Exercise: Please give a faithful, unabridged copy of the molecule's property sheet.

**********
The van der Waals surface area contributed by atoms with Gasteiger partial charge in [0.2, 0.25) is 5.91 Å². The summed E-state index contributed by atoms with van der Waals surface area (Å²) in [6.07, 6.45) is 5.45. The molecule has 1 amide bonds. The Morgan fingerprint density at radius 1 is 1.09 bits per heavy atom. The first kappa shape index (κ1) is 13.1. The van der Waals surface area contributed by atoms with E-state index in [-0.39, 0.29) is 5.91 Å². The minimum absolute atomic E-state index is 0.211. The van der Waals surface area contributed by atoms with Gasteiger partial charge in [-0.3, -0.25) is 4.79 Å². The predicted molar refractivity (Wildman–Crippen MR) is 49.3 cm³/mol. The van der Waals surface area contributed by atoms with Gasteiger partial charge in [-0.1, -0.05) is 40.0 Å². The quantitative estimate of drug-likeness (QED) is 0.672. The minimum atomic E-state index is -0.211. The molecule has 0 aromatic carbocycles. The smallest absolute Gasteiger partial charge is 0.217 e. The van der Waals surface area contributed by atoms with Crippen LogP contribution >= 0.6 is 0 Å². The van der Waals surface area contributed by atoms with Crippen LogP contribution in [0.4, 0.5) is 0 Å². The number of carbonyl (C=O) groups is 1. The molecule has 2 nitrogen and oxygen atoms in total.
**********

The van der Waals surface area contributed by atoms with Gasteiger partial charge in [0.2, 0.25) is 5.91 Å². The summed E-state index contributed by atoms with van der Waals surface area (Å²) in [6.07, 6.45) is 5.45. The molecule has 1 amide bonds. The Morgan fingerprint density at radius 1 is 1.09 bits per heavy atom. The first kappa shape index (κ1) is 13.1. The van der Waals surface area contributed by atoms with E-state index in [-0.39, 0.29) is 5.91 Å². The minimum absolute atomic E-state index is 0.211. The van der Waals surface area contributed by atoms with Gasteiger partial charge in [-0.3, -0.25) is 4.79 Å². The predicted molar refractivity (Wildman–Crippen MR) is 49.3 cm³/mol. The van der Waals surface area contributed by atoms with Gasteiger partial charge in [-0.1, -0.05) is 40.0 Å². The quantitative estimate of drug-likeness (QED) is 0.672. The minimum atomic E-state index is -0.211. The molecule has 0 aromatic carbocycles. The smallest absolute Gasteiger partial charge is 0.217 e. The van der Waals surface area contributed by atoms with Crippen LogP contribution >= 0.6 is 0 Å². The van der Waals surface area contributed by atoms with Crippen LogP contribution in [0.4, 0.5) is 0 Å². The number of carbonyl (C=O) groups is 1. The molecule has 2 nitrogen and oxygen atoms in total.